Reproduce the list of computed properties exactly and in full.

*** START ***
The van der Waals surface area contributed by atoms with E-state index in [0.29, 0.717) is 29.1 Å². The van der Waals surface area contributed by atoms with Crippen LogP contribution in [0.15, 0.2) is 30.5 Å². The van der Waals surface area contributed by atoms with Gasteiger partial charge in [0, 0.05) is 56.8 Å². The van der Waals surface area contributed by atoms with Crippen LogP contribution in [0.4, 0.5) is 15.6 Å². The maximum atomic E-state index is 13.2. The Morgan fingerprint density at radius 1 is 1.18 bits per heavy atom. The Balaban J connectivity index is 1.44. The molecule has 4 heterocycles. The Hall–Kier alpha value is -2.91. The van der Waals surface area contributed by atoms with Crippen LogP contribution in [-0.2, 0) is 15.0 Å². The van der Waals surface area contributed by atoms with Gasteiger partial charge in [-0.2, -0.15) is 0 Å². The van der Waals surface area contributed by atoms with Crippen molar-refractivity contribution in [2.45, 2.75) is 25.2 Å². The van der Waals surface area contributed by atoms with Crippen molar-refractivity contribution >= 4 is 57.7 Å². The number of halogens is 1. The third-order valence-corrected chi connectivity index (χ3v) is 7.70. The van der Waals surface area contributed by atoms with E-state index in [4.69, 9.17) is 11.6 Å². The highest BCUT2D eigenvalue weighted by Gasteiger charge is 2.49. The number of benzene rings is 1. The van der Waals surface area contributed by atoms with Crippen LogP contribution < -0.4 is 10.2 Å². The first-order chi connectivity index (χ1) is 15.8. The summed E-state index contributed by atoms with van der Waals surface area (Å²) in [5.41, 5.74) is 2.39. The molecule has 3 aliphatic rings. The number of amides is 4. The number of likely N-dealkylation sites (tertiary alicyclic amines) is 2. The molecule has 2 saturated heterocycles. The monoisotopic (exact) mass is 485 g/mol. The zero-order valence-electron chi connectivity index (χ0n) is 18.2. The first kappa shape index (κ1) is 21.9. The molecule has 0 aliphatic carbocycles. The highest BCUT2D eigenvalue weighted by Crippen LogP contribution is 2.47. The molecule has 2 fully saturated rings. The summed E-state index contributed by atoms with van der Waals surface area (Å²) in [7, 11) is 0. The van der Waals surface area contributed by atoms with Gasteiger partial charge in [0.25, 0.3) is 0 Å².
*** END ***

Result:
The van der Waals surface area contributed by atoms with E-state index in [0.29, 0.717) is 29.1 Å². The van der Waals surface area contributed by atoms with Crippen LogP contribution in [0.15, 0.2) is 30.5 Å². The van der Waals surface area contributed by atoms with Gasteiger partial charge in [0, 0.05) is 56.8 Å². The van der Waals surface area contributed by atoms with Crippen LogP contribution in [0.4, 0.5) is 15.6 Å². The maximum atomic E-state index is 13.2. The Morgan fingerprint density at radius 1 is 1.18 bits per heavy atom. The Balaban J connectivity index is 1.44. The molecule has 4 heterocycles. The Hall–Kier alpha value is -2.91. The van der Waals surface area contributed by atoms with Crippen LogP contribution in [-0.2, 0) is 15.0 Å². The van der Waals surface area contributed by atoms with Gasteiger partial charge in [-0.2, -0.15) is 0 Å². The van der Waals surface area contributed by atoms with Crippen molar-refractivity contribution in [2.45, 2.75) is 25.2 Å². The van der Waals surface area contributed by atoms with Crippen molar-refractivity contribution >= 4 is 57.7 Å². The number of halogens is 1. The third-order valence-corrected chi connectivity index (χ3v) is 7.70. The van der Waals surface area contributed by atoms with E-state index in [4.69, 9.17) is 11.6 Å². The highest BCUT2D eigenvalue weighted by Gasteiger charge is 2.49. The number of benzene rings is 1. The van der Waals surface area contributed by atoms with Crippen LogP contribution < -0.4 is 10.2 Å². The first-order chi connectivity index (χ1) is 15.8. The summed E-state index contributed by atoms with van der Waals surface area (Å²) in [5.41, 5.74) is 2.39. The molecule has 3 aliphatic rings. The number of amides is 4. The number of likely N-dealkylation sites (tertiary alicyclic amines) is 2. The molecule has 2 saturated heterocycles. The monoisotopic (exact) mass is 485 g/mol. The zero-order valence-electron chi connectivity index (χ0n) is 18.2. The first kappa shape index (κ1) is 21.9. The molecule has 0 aliphatic carbocycles. The highest BCUT2D eigenvalue weighted by Crippen LogP contribution is 2.47. The molecule has 2 fully saturated rings. The summed E-state index contributed by atoms with van der Waals surface area (Å²) in [7, 11) is 0. The van der Waals surface area contributed by atoms with Gasteiger partial charge in [0.25, 0.3) is 0 Å².